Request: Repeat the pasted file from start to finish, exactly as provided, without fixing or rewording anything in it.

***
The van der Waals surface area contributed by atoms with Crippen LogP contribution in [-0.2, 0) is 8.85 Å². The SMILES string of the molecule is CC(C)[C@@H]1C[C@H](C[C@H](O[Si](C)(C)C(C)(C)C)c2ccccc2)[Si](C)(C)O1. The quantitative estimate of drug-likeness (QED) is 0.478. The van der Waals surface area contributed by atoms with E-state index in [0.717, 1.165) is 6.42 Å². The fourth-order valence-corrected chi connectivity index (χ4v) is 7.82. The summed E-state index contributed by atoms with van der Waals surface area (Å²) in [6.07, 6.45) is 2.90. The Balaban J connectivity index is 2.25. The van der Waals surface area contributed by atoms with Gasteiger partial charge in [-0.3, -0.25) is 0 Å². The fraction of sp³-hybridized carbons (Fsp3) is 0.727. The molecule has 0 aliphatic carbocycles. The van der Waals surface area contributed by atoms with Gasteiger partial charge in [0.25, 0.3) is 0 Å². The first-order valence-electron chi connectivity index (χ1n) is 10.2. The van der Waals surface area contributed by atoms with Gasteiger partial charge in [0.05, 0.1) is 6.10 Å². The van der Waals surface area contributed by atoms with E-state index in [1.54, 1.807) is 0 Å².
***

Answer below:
The van der Waals surface area contributed by atoms with Crippen LogP contribution in [-0.2, 0) is 8.85 Å². The SMILES string of the molecule is CC(C)[C@@H]1C[C@H](C[C@H](O[Si](C)(C)C(C)(C)C)c2ccccc2)[Si](C)(C)O1. The quantitative estimate of drug-likeness (QED) is 0.478. The van der Waals surface area contributed by atoms with E-state index in [0.717, 1.165) is 6.42 Å². The fourth-order valence-corrected chi connectivity index (χ4v) is 7.82. The summed E-state index contributed by atoms with van der Waals surface area (Å²) in [6.07, 6.45) is 2.90. The Balaban J connectivity index is 2.25. The van der Waals surface area contributed by atoms with Gasteiger partial charge in [-0.3, -0.25) is 0 Å². The fraction of sp³-hybridized carbons (Fsp3) is 0.727. The molecule has 0 aliphatic carbocycles. The van der Waals surface area contributed by atoms with Gasteiger partial charge in [0.25, 0.3) is 0 Å². The first-order valence-electron chi connectivity index (χ1n) is 10.2. The van der Waals surface area contributed by atoms with Gasteiger partial charge in [0.05, 0.1) is 6.10 Å². The van der Waals surface area contributed by atoms with E-state index in [1.54, 1.807) is 0 Å².